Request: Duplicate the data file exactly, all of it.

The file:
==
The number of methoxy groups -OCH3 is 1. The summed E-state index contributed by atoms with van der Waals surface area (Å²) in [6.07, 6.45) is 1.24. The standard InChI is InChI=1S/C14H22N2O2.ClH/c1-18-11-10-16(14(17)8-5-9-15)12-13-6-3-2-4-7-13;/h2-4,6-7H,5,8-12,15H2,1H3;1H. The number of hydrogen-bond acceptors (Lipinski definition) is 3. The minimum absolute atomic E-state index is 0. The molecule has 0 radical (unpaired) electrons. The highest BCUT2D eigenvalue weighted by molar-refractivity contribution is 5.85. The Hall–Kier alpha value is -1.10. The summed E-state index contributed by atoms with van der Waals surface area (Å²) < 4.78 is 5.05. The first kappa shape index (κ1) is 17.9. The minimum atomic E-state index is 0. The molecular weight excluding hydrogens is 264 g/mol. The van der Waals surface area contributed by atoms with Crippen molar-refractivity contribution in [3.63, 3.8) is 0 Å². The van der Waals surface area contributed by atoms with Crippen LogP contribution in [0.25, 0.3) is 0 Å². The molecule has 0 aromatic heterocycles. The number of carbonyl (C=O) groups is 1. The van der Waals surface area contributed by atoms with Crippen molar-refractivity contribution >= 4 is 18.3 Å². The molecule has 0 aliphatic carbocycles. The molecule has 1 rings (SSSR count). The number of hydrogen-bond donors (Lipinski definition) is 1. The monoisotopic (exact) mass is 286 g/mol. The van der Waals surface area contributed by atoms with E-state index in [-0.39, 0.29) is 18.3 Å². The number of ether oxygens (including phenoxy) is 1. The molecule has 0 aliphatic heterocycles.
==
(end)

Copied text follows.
The number of methoxy groups -OCH3 is 1. The summed E-state index contributed by atoms with van der Waals surface area (Å²) in [6.07, 6.45) is 1.24. The standard InChI is InChI=1S/C14H22N2O2.ClH/c1-18-11-10-16(14(17)8-5-9-15)12-13-6-3-2-4-7-13;/h2-4,6-7H,5,8-12,15H2,1H3;1H. The number of hydrogen-bond acceptors (Lipinski definition) is 3. The minimum absolute atomic E-state index is 0. The molecule has 0 radical (unpaired) electrons. The highest BCUT2D eigenvalue weighted by molar-refractivity contribution is 5.85. The Hall–Kier alpha value is -1.10. The summed E-state index contributed by atoms with van der Waals surface area (Å²) < 4.78 is 5.05. The first kappa shape index (κ1) is 17.9. The minimum atomic E-state index is 0. The molecular weight excluding hydrogens is 264 g/mol. The van der Waals surface area contributed by atoms with Crippen molar-refractivity contribution in [3.63, 3.8) is 0 Å². The van der Waals surface area contributed by atoms with Crippen LogP contribution in [0.25, 0.3) is 0 Å². The molecule has 0 aromatic heterocycles. The number of carbonyl (C=O) groups is 1. The van der Waals surface area contributed by atoms with Crippen molar-refractivity contribution >= 4 is 18.3 Å². The molecule has 0 aliphatic carbocycles. The molecule has 1 rings (SSSR count). The number of hydrogen-bond donors (Lipinski definition) is 1. The monoisotopic (exact) mass is 286 g/mol. The van der Waals surface area contributed by atoms with E-state index in [-0.39, 0.29) is 18.3 Å². The number of ether oxygens (including phenoxy) is 1. The molecule has 0 aliphatic heterocycles.